While the situation really starts to heat up for the boys on the ground in Iraq ( and it’s a long hot summer boys)! Old Rummy and Co will soon be pleading for assistance from the UN for a hand. That’s right folks – close the door, turn off the fan, empty the ashtrays – pleading for help from the rest of the world for a bit of assistance.

So which is it to be? The United States “going it alone” or is it time for them to put on the knee pads and prepare to do a bit of PR with the UN?

Maybe if you ask really nicely, you might get some assistance!

Donald Rumsfeld on tha capture of the first US prisoners of war (who were subsequently released – unlike the detainees at Camp X in Cuba and those being tortured by proxy in Egypt, Morocco, and the KSA on behalf of the CIA):

Rummy: “These prisoners must be treated in accordance with the Geneva convention.” Oh, I see?

Looks like Rummy and Co are rapidly realizing the relevance and necessity of such bodies. This – of course – is a reluctant acceptance.


I can not for the life of me understand the duplicity of the UN and liberal left wing attitudes in general. Liberia is a quagmire plain and simple as the plan put forth by that useless organization known as the UN has done. Seems they didn’t have enough UN peacekeepers skinned alive or held hostage last time.

For a brief introduction: … id=1893195

What any armed force in Liberia will face:

1- Competing factions with no history of even civil behavior to civilians or enemy comabatants.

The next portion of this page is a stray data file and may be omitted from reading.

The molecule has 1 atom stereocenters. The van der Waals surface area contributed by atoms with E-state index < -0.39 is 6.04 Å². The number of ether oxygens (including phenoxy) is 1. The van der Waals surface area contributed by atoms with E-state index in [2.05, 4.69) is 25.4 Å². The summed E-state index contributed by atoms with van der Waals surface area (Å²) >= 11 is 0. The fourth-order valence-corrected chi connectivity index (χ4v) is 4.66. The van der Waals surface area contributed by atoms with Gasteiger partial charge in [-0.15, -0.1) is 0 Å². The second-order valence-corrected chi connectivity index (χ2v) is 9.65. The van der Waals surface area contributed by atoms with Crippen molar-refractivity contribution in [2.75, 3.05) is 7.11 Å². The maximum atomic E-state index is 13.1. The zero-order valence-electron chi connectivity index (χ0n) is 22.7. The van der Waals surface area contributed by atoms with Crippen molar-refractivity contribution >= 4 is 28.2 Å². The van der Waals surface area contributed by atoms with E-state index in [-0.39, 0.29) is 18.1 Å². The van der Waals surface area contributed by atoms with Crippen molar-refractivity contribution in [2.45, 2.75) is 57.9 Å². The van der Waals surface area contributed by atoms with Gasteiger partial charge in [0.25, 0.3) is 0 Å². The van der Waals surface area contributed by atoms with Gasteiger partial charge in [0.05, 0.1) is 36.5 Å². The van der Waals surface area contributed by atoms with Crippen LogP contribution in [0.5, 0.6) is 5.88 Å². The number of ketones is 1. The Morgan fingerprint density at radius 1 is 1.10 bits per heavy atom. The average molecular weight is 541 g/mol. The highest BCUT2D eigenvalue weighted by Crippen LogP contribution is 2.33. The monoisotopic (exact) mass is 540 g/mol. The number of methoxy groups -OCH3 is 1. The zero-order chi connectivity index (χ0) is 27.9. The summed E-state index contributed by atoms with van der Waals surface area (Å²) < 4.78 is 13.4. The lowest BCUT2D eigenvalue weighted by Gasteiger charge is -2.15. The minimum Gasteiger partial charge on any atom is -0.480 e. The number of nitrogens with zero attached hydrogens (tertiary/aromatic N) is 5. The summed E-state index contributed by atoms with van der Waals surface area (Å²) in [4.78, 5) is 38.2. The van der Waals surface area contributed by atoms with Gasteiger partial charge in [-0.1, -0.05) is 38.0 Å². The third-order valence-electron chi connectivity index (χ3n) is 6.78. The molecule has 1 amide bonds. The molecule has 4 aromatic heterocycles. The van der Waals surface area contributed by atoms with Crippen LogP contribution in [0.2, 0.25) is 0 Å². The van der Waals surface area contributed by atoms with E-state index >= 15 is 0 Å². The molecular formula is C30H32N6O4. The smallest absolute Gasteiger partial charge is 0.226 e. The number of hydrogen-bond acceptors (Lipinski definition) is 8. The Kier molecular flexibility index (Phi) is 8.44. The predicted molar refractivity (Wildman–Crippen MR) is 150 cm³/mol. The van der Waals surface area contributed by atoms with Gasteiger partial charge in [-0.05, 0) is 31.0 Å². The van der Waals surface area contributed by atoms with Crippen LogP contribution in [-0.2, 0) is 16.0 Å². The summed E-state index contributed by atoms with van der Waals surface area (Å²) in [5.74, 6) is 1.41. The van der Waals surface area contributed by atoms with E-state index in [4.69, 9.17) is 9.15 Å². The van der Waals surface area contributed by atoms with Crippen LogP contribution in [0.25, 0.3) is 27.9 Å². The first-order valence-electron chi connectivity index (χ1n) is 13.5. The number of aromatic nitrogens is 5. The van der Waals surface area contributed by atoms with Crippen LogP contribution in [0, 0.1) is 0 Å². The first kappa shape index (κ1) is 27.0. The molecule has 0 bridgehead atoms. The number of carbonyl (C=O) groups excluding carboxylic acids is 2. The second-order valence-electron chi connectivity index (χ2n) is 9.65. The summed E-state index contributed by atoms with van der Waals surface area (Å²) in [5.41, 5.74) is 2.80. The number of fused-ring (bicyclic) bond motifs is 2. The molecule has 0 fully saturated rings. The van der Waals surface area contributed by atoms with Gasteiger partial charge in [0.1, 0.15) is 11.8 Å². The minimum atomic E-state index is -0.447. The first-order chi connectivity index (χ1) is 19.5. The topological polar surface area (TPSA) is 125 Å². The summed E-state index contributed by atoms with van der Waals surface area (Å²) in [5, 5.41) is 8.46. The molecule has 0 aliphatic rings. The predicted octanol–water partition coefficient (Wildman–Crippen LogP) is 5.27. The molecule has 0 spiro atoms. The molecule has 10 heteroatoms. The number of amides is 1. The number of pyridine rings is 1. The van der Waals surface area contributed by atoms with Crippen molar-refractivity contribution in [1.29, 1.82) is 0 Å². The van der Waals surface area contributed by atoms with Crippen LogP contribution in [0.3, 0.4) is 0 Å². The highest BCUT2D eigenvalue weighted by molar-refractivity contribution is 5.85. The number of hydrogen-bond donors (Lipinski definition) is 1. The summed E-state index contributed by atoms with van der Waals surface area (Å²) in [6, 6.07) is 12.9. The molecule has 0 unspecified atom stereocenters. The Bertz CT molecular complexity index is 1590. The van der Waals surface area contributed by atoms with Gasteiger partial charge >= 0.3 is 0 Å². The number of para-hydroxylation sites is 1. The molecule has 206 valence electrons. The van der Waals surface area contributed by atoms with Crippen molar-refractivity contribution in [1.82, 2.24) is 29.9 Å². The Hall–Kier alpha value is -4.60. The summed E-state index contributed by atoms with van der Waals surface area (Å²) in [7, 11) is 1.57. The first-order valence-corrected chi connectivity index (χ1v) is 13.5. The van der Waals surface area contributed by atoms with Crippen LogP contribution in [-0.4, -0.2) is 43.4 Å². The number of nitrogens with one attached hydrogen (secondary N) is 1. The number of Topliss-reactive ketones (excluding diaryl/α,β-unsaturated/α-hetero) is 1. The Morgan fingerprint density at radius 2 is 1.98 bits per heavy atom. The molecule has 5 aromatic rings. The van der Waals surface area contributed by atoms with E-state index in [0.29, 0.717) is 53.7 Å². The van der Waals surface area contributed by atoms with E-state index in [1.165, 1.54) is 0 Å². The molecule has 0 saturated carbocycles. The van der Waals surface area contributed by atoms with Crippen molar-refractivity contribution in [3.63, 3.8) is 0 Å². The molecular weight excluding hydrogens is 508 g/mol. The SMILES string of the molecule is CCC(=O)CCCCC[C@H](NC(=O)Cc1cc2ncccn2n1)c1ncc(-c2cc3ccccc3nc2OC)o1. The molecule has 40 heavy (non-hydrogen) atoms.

2- Young teenagers high on coke and/or crank shooting at you with AK-47s. Do you understand that they will have to be killed if they enter combat? How much real choice do they have under their drug influenced brains? SOme of these kids are hardened killers by now.

3- Nation building yet again. This means a from the ground up rebuilding effort, with a truth commission, new professional army, schools and a reliable banking industry with a currency.

4- A country deeply scarred by current and past atrocities.

You can’t just go down to Liberia and stick a bunch of soldiers in blue helmets there and say, “please stay here till they stop shooting at each other.” It’s not going to work. You have to be proactive and engage people at all levels of society. This includes fighting a just fight and taking out the means of support for your enemy despite charges of wanting to plunder them(Diamond fields will have to be secured, to cut off funding of rebels).